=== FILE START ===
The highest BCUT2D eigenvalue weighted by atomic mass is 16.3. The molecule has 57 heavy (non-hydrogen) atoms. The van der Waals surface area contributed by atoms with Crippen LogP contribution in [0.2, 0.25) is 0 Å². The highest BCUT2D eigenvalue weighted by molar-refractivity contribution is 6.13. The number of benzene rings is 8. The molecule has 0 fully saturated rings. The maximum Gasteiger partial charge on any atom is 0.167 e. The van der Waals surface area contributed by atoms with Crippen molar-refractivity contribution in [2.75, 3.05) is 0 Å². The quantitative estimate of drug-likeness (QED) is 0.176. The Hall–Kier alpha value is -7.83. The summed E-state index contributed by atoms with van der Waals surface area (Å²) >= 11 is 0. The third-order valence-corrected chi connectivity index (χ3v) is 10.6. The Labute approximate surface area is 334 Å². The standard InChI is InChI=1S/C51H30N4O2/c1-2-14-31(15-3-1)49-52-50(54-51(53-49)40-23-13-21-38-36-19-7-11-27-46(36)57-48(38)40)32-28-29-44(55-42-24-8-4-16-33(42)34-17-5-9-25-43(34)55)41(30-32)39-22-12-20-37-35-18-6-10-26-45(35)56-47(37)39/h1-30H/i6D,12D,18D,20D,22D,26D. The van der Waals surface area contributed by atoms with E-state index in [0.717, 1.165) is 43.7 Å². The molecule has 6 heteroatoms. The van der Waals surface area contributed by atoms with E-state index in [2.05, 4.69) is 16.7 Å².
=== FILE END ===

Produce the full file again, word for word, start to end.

The highest BCUT2D eigenvalue weighted by atomic mass is 16.3. The molecule has 57 heavy (non-hydrogen) atoms. The van der Waals surface area contributed by atoms with Crippen LogP contribution in [0.2, 0.25) is 0 Å². The highest BCUT2D eigenvalue weighted by molar-refractivity contribution is 6.13. The number of benzene rings is 8. The molecule has 0 fully saturated rings. The maximum Gasteiger partial charge on any atom is 0.167 e. The van der Waals surface area contributed by atoms with Crippen molar-refractivity contribution in [2.75, 3.05) is 0 Å². The quantitative estimate of drug-likeness (QED) is 0.176. The Hall–Kier alpha value is -7.83. The summed E-state index contributed by atoms with van der Waals surface area (Å²) >= 11 is 0. The third-order valence-corrected chi connectivity index (χ3v) is 10.6. The Labute approximate surface area is 334 Å². The standard InChI is InChI=1S/C51H30N4O2/c1-2-14-31(15-3-1)49-52-50(54-51(53-49)40-23-13-21-38-36-19-7-11-27-46(36)57-48(38)40)32-28-29-44(55-42-24-8-4-16-33(42)34-17-5-9-25-43(34)55)41(30-32)39-22-12-20-37-35-18-6-10-26-45(35)56-47(37)39/h1-30H/i6D,12D,18D,20D,22D,26D. The van der Waals surface area contributed by atoms with E-state index in [0.717, 1.165) is 43.7 Å². The molecule has 6 heteroatoms. The van der Waals surface area contributed by atoms with E-state index in [2.05, 4.69) is 16.7 Å².